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Brotherly battles

Michael Crick | 17:26 UK time, Wednesday, 28 July 2010

As the labour leadership contest boils down to a fight between the Milibands, there's increasingly speculation about who might get the other top Labour shadow posts.

In particular, what job does the winning Miliband give to his defeated brother?

I've written here before, that David Miliband might find it difficult to take a job under his younger brother, and might walk away from Westminster politics altogether. It's a view held by many other in politics, though I would add that David M couldn't really step down at once. He'd have to spend at least a year or two under his brother on the front bench. Otherwise it would look too much like slinging the toys out of the family pram.

Either Miliband risks charges of nepotism if he gives a big brother to his brother, of course. But whichever Miliband comes second will get a good vote and surely deserves a top job. Only then the compensated loser would become almost unsackable.

The Labour shadow cabinet reshuffle should be relatively easy because Alistair Darling, Jack Straw and Alan Johnson have left space by deciding to stand down from the front bench.

But would either of the Milibands make Ed Balls chancellor? It's the job Balls has wanted for years, of course, and he has run a good leadership campaign, and enjoyed a good recent 'war' in the education brief against Michael Gove. But Balls is far from universally popular among Labour MPs.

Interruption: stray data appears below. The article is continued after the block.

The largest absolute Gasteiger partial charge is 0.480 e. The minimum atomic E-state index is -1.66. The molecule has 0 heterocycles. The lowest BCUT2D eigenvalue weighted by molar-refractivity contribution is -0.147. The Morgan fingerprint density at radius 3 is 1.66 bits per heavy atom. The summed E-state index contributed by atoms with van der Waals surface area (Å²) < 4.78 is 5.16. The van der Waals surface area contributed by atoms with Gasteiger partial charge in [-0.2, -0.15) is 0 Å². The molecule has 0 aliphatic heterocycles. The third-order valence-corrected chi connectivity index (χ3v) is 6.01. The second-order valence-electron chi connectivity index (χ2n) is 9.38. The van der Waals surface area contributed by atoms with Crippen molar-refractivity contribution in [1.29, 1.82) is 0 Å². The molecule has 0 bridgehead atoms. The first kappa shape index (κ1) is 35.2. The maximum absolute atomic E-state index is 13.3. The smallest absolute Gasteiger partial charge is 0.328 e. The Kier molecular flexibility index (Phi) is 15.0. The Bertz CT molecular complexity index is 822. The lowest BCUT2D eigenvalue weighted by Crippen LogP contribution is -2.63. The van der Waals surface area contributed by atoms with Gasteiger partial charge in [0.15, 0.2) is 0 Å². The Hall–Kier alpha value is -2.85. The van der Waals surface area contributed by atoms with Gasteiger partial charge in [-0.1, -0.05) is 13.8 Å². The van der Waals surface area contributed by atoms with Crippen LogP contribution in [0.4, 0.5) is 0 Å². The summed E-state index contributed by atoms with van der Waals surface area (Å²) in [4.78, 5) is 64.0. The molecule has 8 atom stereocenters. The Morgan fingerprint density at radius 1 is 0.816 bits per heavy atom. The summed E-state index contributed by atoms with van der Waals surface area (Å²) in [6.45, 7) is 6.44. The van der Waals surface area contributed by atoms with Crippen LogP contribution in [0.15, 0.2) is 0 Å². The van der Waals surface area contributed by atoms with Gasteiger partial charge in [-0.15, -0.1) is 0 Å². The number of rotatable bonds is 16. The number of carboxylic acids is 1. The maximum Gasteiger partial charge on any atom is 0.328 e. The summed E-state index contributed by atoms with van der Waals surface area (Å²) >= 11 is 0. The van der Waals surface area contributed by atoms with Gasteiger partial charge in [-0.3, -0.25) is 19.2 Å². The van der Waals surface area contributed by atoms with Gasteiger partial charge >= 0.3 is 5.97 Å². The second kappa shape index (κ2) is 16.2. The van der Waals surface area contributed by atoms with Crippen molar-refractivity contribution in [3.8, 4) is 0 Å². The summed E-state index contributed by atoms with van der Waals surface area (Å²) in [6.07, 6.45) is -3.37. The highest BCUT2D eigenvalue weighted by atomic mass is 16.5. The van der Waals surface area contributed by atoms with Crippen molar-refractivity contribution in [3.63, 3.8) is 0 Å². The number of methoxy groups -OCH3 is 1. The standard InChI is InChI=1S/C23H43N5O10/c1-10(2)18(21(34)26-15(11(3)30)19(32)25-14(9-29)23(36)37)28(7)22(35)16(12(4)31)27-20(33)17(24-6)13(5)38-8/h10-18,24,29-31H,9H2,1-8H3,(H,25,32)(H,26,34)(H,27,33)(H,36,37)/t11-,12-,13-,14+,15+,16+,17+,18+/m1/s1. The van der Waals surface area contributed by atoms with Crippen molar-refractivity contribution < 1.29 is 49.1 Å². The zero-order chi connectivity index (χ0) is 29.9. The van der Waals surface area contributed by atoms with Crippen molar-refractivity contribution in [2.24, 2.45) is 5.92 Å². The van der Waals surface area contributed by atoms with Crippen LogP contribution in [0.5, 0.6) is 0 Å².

A more intriguing possibility was raised by Will Straw in a seminar I chaired at the Institute for Government last night with the Newsnight politics panel. Straw suggested that Yvette Cooper might be the new leader's best choice for shadow chancellor.

It might be difficult for her husband Ed Balls to swallow that, but Cooper has performed very well in recent months, before, during and after the election. She knows her economics, of course, and she would remind people of the shortage of senior women in David Cameron's Cabinet.

What a turn of events it would be if this autumn was to see the two coming men of the later Blair-Brown era - David Miliband and Ed Balls, leapfrogged by close members of their own families.


  • Comment number 1.


    I must have missed that. Whenever I watch Cooper in action, it is more like Tommy at his mosr garrulous. A desperate, runaway steamroller delivery of platitudes, dogma and repetition - laughable.

  • Comment number 2.

    "She would remind people of the shortage of senior women in David Cameron's Cabinet."
    An interesting but rarely pointed-out fact is there are 4 women out of 23 in David Cameron's cabinet (Theresa May, Caroline Spelman, Cheryl Gillan and Baroness Warsi), just as there were 4 women out of 23 in Gordon Brown's last cabinet (Harriet Harman, Yvette Cooper, Tessa Jowell and Baroness Royall). Plus sa change.
    Did Yvette Cooper's presence in the last government remind people then of the shortage of senior women in Gordon Brown's cabinet? It didn't seem to.

  • Comment number 3.

    'In particular, what job does the winning Miliband give to his defeated brother?'

    Food taster?

  • Comment number 4.


    Are you implying that Michael Crick is biased towards Labour or has just forgotten ? Don't forget also the dire quality of Labour's token women in the Cabinet.

  • Comment number 5.

    Diane Abbott won the studio debate on 5live by a mile...the public love she has no will be the suites again..we never really we?


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